A Few Program Announcements and Deadlines
MS-FAST SBIR Phase 0 Solicitation
MS-FAST announces its first 2005 Phase 0 solicitation is now open as of January 3, 2005. This solicitation closes 5:00 p.m. January 31, 2005. The Phase 0 proposal is basically a three-page white paper explaining the proposed innovation and identifying to which agency(ies) a Phase I proposal will be submitted. To receive a copy of this solicitation as well as supporting material on preparing the Phase 0 proposal, email Joe Graben, MS-FAST Director, with the subject line “Request for 2005 Phase 0 Information.” See more about SBIR-STTR below in Bits & Pieces.
MS-AL Sea Grant Consortium 2006-2007 Omnibus Funding RFP
The Mississippi-Alabama Sea Grant Consortium (MASGC) is accepting one- or two-year preproposals to participate in innovative research addressing coastal issues identified in the MASGC 2005-2010 Strategic Plan. A federal funding request of $70,000 per project year is suggested, and a non-federal match of one dollar for every two federal dollars is required. The MASGC requests preproposals in support of scientific research in the marine sciences in the following strategic areas: Health and Restoration of Coastal Habitats; Coastal Community Resource Management and Development; Seafood Safety and Processing Technology; Fisheries Ecology and Aquaculture. Multi-institutional/agency and interdisciplinary projects are strongly encouraged. Preproposals are due by 5:00 p.m. CST on February 25, 2005; full proposal deadline is May 25, 2005. For the full announcement and more information, visit www.masgc.org/funding/index.html.
Mathematical, Social, and Behavioral Sciences
The National Science Foundation invites the submission of research proposals for projects that advance the mathematical or statistical foundations of research in the social, behavioral, or economic sciences. The resulting research is expected both to further understanding of social or behavioral science phenomena and to address a topic of interest to the mathematical sciences. Proposals for workshops or symposia that foster the interaction of social, behavioral, or economic scientists with mathematicians or statisticians also are welcome. Application deadline is April 5, 2005. For more information: www.nsf.gov/pubsys/ods/getpub.cfm?nsf05542.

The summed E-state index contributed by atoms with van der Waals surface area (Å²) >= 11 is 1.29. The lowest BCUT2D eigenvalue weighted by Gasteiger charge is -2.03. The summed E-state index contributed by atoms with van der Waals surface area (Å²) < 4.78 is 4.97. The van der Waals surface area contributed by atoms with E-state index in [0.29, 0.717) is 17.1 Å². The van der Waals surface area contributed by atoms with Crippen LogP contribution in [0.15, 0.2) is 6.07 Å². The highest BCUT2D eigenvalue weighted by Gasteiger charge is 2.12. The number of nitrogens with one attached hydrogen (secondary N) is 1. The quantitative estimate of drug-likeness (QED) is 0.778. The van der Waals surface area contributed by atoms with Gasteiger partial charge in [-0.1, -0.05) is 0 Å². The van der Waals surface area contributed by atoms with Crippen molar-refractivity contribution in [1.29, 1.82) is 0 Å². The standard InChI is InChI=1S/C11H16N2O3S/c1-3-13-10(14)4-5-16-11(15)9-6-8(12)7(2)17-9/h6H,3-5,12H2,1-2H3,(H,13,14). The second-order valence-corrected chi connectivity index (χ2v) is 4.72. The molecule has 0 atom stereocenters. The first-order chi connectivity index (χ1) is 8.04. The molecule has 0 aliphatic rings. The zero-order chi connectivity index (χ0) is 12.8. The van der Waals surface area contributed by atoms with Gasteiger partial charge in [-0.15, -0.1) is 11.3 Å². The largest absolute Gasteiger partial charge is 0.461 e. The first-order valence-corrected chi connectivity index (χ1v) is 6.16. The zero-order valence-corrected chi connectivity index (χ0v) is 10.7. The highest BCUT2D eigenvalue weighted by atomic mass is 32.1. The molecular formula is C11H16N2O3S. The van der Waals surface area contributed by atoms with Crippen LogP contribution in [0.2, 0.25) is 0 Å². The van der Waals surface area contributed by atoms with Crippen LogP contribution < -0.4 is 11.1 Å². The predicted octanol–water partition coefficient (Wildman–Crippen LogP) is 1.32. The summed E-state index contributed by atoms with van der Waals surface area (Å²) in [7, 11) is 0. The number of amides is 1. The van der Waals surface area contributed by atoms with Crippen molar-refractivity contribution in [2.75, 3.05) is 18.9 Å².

Joint Initiative to Support Research in the Area of Mathematical Biology
The National Science Foundation and the National Institutes of Health plan to support research in mathematics and statistics related to mathematical biology research. Both agencies recognize the need for additional research at the boundary between the mathematical sciences and the life sciences. This competition is designed to encourage new collaborations at this interface, as well as to support existing ones. Application deadline is expected to be June 15, 2005. For more information: www.nsf.gov/pubsys/ods/getpub.cfm?nsf04572.
American Council of Learned Societies ~ Charles A. Ryskamp Research Fellowships
These fellowships support advanced assistant professors and untenured associate professors in the humanities and related social sciences whose scholarly contributions have advanced their fields and who have well-designed and carefully developed plans for new research. Funds support an academic year of research with additional funds for research and travel and the possibility of an additional summer of support if well-justified; fellows have three years to use the funds awarded. Up to 12 Ryskamp fellowships will be awarded by ACLS this year. Application deadline is September 30, 2005. For more information: www.acls.org/rysguide.htm.
Find MORE on the ORSP Funding Opportunities Recent Announcements page
Bits & Pieces
Robinson Presents Ives in Honolulu
Bradley Robinson, associate professor of music at UM, has been chosen to participate in the Third Annual Hawaii International Conference on Arts and Humanities this month in Honolulu. The conference features presentations and musical recitals by scholars from some of the world’s top institutions of higher learning, providing an opportunity for academicians and professionals from various arts and humanities and related fields to come together and learn from each other. Robinson says his featured lecture/recital, “Charles Ives: A Life Portrait in Song, A Melding of Life Experience and Musical Expression,” uses a mixture of musical examples from Ives’ piano and vocal songs to “explore the close ties the composer’s music had to his own philosophies and to events in his life that affected him deeply.” Robinson’s trip is partially supported by a Faculty Travel Support grant from UM’s Office of Research and Sponsored Programs.
New NIH Salary Cap Announced
On January 7, 2005, the National Institutes of Health issued Notice Number NOT-OD-05-024 with updated information regarding the salary limitation for NIH grant and cooperative agreement awards and extramural research and development contract awards. For FY 2005, federal appropriation legislation restricts the amount of direct salary of an individual under an NIH grant or cooperative agreement or applicable contract to Executive Level I of the Federal Executive Pay scale. Effective January 1, 2005, the Executive Level I salary level increased to $180,100. NIH grant/contract awards for applications/proposals that request direct salaries of individuals in excess of the applicable RATE per year will be adjusted in accordance with the legislative salary limitation and will include a notification clause.
The U.S. Small Business Administration’s (SBA) Small Business Innovation Research (SBIR) and the Small Business Technology Transfer (STTR) programs now represent over $2 billion available annually for small businesses to carry out R&D projects in support of 11 various federal agencies’ mission needs while also encouraging the commercialization in the private sector of the technologies, products, or services developed under the projects and in turn stimulating the U.S. economy. For SBA’s master schedule of release dates for FY 2005, go to www.sba.gov/sbir/mastersch.pdf. For information on the federal SBIR and STTR programs, visit www.sbirworld.com. For a complete list of currently open and future SBIR/STTR solications and more information, go to www.zyn.com/sbir/scomp.htm.